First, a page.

Vaccines against new Covid variants should be ready by autumn, AstraZeneca says

3 February 2021, 13:59

Chief Pharmacist Richard Harrison with the Oxford/AstraZeneca coronavirus vaccine at Askham Bar park-and-ride in York
Chief Pharmacist Richard Harrison with the Oxford/AstraZeneca coronavirus vaccine at Askham Bar park-and-ride in York. Picture: PA

By Megan White

Vaccines against new coronavirus variants should be ready by October, the team behind the Oxford University/AstraZeneca jab has said.

In a media briefing hosted by AstraZeneca, Professor Andrew Pollard, director of the Oxford vaccine group, said work on designing a new vaccine could be completed rapidly.

It comes after studies have shown that variants of coronavirus with the worrying E484K mutation could make vaccines less effective, though they are still expected to offer good protection against illness and severe disease.

Read more: Don't go shopping in variant-risk areas if you don't have to, Hancock tells LBC

Prof Pollard said: "I think the actual work on designing a new vaccine is very, very quick because it's essentially just switching out the genetic sequence for the spike protein, for the updated variants.

"And then there's manufacturing to do and then a small scale study.

"So all of that can be completed in a very short period of time, and the autumn is really the timing for having new vaccines available for use rather than for having the clinical trials run."

Sir Mene Pangalos, executive vice president of biopharmaceuticals research and development at AstraZeneca, added: "Our ambition is to be ready for the next round of immunisations that may be necessary as we go into next winter. That's what we're aiming for."

He continued: "We're very much aiming to try and have something ready by the autumn. So, this year."

Read more: One dose of Oxford Covid jab can 'reduce transmission of coronavirus by two thirds'

Prof Pollard said it was likely that clinical trials on new vaccines for dealing with the variants of Covid-19 would involve "hundreds" of people at the most.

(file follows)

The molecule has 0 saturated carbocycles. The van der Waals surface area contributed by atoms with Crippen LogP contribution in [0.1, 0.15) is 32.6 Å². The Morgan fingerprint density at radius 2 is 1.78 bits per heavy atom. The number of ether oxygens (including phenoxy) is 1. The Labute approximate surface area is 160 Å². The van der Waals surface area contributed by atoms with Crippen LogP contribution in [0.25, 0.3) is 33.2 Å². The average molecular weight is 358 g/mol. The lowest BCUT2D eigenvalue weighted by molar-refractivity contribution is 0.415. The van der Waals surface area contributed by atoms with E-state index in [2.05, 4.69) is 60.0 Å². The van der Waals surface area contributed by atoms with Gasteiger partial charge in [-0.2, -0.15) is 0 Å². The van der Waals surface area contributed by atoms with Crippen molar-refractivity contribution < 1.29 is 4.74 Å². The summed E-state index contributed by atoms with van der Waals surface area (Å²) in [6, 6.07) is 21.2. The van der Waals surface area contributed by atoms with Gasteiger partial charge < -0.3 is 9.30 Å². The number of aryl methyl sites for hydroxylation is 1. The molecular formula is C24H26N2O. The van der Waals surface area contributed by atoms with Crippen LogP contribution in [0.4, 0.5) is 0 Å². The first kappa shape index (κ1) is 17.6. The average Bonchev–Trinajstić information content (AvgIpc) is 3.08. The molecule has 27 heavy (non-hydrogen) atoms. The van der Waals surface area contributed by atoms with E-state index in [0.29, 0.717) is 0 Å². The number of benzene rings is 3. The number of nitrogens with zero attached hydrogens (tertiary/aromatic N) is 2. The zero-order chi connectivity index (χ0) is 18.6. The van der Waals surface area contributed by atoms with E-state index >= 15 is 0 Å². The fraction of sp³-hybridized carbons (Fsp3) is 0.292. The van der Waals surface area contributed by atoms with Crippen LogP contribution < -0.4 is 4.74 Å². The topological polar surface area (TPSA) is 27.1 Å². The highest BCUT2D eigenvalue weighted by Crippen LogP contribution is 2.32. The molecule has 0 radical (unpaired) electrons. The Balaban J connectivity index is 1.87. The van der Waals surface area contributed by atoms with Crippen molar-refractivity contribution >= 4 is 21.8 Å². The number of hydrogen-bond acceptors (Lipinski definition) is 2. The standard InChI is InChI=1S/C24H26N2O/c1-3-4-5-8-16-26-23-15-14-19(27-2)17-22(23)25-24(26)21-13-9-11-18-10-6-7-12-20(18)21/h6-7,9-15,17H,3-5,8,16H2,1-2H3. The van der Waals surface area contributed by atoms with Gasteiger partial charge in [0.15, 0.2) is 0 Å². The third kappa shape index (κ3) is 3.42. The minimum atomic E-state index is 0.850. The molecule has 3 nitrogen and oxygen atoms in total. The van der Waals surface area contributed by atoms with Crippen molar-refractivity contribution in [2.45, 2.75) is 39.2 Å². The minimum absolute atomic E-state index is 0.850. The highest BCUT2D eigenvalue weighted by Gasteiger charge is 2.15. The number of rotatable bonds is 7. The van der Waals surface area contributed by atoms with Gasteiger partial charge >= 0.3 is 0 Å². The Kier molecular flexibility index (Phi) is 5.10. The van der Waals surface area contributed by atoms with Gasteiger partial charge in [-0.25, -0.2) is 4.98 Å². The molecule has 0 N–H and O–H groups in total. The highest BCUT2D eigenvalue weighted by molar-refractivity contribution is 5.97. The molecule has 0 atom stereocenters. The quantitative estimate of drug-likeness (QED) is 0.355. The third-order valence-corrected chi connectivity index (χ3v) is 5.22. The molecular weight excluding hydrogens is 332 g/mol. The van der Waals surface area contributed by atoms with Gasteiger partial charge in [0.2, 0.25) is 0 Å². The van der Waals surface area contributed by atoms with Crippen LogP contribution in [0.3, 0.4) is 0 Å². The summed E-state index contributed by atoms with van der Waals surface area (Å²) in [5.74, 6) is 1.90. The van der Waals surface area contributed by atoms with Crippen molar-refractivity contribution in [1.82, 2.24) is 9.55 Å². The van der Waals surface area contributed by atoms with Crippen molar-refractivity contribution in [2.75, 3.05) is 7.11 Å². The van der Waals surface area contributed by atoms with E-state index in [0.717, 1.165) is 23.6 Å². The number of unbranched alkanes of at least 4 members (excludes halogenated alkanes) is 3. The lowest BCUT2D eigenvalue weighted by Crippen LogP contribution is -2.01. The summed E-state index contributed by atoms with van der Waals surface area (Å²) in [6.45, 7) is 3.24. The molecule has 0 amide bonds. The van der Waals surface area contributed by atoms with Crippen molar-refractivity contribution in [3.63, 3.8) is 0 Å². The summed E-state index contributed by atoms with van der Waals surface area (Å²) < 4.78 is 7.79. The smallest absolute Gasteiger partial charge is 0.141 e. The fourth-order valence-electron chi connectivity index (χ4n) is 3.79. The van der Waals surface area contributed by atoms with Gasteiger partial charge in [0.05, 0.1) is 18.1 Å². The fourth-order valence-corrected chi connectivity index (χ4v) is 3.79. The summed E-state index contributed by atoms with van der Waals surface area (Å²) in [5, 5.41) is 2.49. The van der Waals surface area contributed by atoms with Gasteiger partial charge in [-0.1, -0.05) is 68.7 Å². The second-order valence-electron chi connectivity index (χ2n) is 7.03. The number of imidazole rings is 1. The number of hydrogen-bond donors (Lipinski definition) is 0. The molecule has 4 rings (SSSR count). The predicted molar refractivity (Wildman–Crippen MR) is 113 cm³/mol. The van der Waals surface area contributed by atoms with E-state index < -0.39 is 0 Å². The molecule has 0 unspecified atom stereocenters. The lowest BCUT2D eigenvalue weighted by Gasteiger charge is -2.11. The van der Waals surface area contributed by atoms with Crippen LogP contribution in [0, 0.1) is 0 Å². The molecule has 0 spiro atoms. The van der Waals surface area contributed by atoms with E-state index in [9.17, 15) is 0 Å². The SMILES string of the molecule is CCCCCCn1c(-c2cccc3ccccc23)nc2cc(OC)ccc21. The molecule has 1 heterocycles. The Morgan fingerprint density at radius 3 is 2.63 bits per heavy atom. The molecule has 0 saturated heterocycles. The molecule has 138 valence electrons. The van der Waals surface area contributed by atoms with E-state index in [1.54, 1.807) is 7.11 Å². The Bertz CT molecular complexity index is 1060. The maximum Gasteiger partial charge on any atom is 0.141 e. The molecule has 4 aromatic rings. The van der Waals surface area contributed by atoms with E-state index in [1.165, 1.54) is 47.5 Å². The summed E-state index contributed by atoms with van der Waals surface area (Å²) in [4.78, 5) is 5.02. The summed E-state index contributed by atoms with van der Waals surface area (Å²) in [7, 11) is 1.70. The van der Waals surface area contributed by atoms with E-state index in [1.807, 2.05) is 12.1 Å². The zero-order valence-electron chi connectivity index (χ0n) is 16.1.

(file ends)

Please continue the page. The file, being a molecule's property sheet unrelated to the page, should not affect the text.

"That's a discussion which is ongoing with regulators about exactly what the data package is that they would need," he said.

"The reason why it's such a small number is because with an updated vaccine, the question is whether immune responses still look the same but against the new variants as they emerge.

"We don't need to run studies on a large scale to prove efficacy. And so that's why they're much quicker and much smaller to conduct."

Their comments came after it was revealed that the Oxford/AstraZeneca vaccine could cut Covid-19 transmission rates by 67%, in news which has been hailed by a leading pharmacologist as the "holy grail" of the global vaccine rollout.

Preliminary results of a study conducted by researchers at the University of Oxford found the efficacy from two standard doses of the vaccine administered three months apart to be 82.4%.

Before these results, little was known about how effective the Covid-19 vaccines were at preventing transmission of the disease.

The potential it could dramatically cut transmission after just one dose that will mean lockdown measures can be lifted sooner, a former chair at the Faculty of Pharmaceutical Medicine said.

Dr Gillies O'Bryan-Tear said the results, which have yet to be peer reviewed, were the first definitive estimate of the impact of vaccination on transmission rates.

"If the effect on transmission is confirmed for the Pfizer vaccine too, this would be a very positive," he said.